Class size does matter, Ontario teachers say
September 05 2005
September 5, 2005 (Toronto) – Class size does matter, say Ontario teachers – in sharp contrast to a recent national think-tank report.
Nine out of 10 respondents to an Ontario College of Teachers survey believe that reducing class sizes will have the greatest impact on student achievement.
However, a quarter of those polled saw an increase in their class sizes last year and more than half saw no change at all. In an August report, the CD Howe Institute said many provinces are spending millions of dollars to reduce class sizes without solid proof that doing so raises student achievement.
The College of Teachers, Canada's largest professional regulatory body, released its third annual State of the Teaching Profession report today. The results reflect the opinions of 1,000 Ontario teachers/educators in a July telephone poll.
"Ontario's teachers care deeply about helping students achieve," says College Registrar Doug Wilson. "And what they're telling us is that the greatest gains in student performance will come from smaller classes."
Concern about large classes is especially high among younger and less experienced teachers. Given the increasing number of new teachers in the system, this suggests that it will continue to be an issue for some time. Forty-three per cent of teachers under 35 years of age feel that class size is the biggest problem facing schools in Ontario today.
The survey also reveals that 71 per cent of Ontario teachers think new, multi-year collective agreements will help to restore peace and stability to public education.
"Long-term contracts and faith in an education-friendly government among teachers creates a positive environment for educators and students," Wilson says.
The 2005 survey also found that teachers show a remarkable lack of interest in becoming school or system administrators, increasing sector concerns about developing new school leaders as large numbers of principals reach retirement age.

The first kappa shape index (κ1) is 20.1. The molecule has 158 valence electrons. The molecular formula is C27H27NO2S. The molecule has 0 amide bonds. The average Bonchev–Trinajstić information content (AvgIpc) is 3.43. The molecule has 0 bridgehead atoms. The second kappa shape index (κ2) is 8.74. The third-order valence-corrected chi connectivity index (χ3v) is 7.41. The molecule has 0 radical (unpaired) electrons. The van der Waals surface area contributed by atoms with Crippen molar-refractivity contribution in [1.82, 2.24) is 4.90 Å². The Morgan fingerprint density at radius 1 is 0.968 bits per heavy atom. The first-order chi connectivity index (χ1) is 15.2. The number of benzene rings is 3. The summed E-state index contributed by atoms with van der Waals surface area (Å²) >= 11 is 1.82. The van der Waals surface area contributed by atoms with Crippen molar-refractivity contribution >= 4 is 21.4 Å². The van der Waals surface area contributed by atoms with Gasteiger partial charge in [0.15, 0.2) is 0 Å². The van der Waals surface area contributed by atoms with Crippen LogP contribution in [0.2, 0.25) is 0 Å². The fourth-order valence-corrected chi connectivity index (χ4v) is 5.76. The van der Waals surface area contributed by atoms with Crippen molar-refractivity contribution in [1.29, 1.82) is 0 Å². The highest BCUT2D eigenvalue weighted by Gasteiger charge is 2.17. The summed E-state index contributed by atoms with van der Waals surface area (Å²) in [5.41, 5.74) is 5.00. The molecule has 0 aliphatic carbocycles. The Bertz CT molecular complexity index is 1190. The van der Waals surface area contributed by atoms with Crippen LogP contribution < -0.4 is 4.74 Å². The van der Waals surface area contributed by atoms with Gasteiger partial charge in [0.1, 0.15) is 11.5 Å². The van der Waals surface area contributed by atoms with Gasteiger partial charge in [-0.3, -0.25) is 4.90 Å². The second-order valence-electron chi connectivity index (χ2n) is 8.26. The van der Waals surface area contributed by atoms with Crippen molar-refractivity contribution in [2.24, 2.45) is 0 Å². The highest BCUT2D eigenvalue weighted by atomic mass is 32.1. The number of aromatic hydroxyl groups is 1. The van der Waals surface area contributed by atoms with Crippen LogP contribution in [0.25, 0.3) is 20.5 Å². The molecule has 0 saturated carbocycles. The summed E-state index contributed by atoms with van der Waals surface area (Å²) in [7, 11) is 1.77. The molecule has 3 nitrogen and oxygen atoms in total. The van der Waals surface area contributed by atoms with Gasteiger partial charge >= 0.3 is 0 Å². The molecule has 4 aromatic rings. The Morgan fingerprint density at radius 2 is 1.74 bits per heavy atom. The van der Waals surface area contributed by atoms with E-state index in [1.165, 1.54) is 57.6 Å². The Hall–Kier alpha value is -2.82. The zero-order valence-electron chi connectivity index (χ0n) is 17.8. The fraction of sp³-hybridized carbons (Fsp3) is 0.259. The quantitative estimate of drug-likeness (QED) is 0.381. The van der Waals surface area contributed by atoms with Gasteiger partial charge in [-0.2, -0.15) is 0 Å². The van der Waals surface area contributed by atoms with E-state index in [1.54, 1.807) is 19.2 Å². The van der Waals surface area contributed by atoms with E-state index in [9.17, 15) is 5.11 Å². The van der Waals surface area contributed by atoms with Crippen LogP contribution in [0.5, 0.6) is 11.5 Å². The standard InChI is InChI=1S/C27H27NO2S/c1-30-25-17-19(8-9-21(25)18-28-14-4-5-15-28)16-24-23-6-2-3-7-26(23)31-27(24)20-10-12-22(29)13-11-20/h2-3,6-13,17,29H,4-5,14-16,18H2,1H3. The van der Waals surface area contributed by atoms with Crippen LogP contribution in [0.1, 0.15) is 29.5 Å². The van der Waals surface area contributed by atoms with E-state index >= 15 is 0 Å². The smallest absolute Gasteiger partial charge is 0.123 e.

"We know that there are many teachers who are qualified to become vice-principals and principals who are not applying for jobs," says Council Chair Marilyn Laframboise. "This year's survey suggests that it's a systemic problem and one the education system is going to have to address."
Sixty-four per cent of teachers do not favour becoming a vice-principal or principal because of job politics, middle-management stress and dealing with worried parents, students in crisis and disciplinary issues.
As with previous surveys, teachers were dead set against standardized testing. Seventy one per cent say that standardized testing is the least helpful education initiative. No other issue came close.
Teachers also answered questions about new government initiatives, including providing classroom support for special needs students, more physical education, music and art instruction, mentoring for new teachers, literacy and numeracy teachers in elementary schools, healthy foods in vending machines and safe schools action teams. They strongly disapproved of the continuing practice of allowing uncertified individuals to teacher in Ontario classrooms under permits issued by the Minister of Education.
COMPAS, Inc., a public opinion and market research firm, conducted the survey. Statistically, the sample is considered accurate to within 3.1 percentage points 19 times out of 20.
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The Ontario College of Teachers licenses, governs and regulates the profession of teaching in the public interest. It sets standards of practice and ethical standards, conducts disciplinary hearings and accredits teacher education programs affecting its 198,000 members in publicly funded schools and institutions across Ontario. The College is the largest self-regulatory body in Canada.
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